Snacking at Work: Stay on the Healthy Side

apples_pearsIf you spend most of your day in a typical office, you’re used to snacks being there to tempt you. And at this time of year, there’s usually even more unhealthy temptation from leftover Halloween candy, and heading into the holidays and all the delicious food that comes with it. There seem to be sugary, fatty foods everywhere. Here are some tips to help you stay the course and maintain a healthy weight.

 

“Snacking” itself is not necessarily a bad thing. Chosen wisely, snacks can be part of a healthy diet and even help you feel more energetic throughout the day.

 

Snacks help by:

 

• Taking the edge off hunger so you don’t overeat at mealtime.

 

• Raising your intake of fruits and vegetables.

 

• Contributing important vitamins, minerals and fiber.

 

To make the best snacking choices, think about when and where the urge to nosh usually strikes you—then plan ahead.

 

At work: Stash these in your bag or desk:

 

• Whole-grain cereal mixed with unsalted walnuts and dried apricots.

 

• Sliced-up fruit such as apples, pears, or try freezing some banana slices.

 

• Fat-free microwave popcorn.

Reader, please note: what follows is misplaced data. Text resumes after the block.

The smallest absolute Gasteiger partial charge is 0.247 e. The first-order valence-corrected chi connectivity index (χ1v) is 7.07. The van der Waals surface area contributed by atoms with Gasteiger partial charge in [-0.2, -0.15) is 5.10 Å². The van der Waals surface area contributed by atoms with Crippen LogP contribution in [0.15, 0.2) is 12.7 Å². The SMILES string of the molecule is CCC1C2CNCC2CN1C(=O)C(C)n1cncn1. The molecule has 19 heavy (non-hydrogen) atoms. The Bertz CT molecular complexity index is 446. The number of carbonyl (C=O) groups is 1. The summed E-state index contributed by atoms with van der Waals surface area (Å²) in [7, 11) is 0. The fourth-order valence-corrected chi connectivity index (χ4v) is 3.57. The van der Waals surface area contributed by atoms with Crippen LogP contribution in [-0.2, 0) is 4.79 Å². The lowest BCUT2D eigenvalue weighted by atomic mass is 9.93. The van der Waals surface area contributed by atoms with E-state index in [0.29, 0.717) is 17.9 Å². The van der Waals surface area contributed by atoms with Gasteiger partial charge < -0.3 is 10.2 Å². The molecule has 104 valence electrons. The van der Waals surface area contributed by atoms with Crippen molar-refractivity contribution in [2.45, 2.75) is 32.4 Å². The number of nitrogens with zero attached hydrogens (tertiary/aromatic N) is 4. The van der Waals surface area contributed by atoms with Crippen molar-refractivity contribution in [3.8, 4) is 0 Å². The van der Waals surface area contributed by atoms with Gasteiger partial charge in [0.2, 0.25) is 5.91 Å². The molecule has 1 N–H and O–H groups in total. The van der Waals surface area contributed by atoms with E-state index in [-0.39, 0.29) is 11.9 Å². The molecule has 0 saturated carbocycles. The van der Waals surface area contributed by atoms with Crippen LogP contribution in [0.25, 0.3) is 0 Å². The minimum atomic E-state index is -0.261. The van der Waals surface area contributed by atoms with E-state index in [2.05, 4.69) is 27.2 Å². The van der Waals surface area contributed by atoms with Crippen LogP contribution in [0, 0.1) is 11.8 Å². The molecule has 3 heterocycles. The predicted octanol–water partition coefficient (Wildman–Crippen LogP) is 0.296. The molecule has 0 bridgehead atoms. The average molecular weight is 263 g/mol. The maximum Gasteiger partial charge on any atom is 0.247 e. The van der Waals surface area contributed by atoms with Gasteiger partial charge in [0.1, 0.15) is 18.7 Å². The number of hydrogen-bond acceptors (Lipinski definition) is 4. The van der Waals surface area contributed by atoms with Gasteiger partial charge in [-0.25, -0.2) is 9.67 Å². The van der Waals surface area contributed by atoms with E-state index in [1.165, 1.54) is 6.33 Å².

• Instant oatmeal.

 

• Multigrain rice cakes and mini packets of peanut butter.

 

At home: Stock up on fruits, vegetables, low-fat dairy products and whole-wheat items, and try to include at least two food groups in every snack. Mix and match for small but tummy-filling servings of protein and fiber like these:

 

• A wedge of steamed sweet potato topped with Greek yogurt.

 

• Almond butter and raisins on whole-wheat toast.

 

• Zucchini circles, broccoli spears or red pepper slices dipped in hummus.

 

• Frozen yogurt and sliced banana between two graham crackers.

 

At play: Whether you’re a soccer fan or a golf pro, these portables can stave off hunger (and help you stay hydrated):

 

• A fresh pear.

 

• Baby carrots.

 

• A single-serving can of low-salt vegetable juice.

 

• 100% fruit juice mixed with seltzer water.

 

Remember: The best time to snack is when you’re actually hungry. If the notion to nibble hits when you’re bored or frustrated, seek another distraction—call a friend, take a walk or read a magazine.

 

 

Sources

Academy of Nutrition and Dietetics

American Institute for Cancer Research

Produce for Better Health Foundation

 

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Mike Spasoff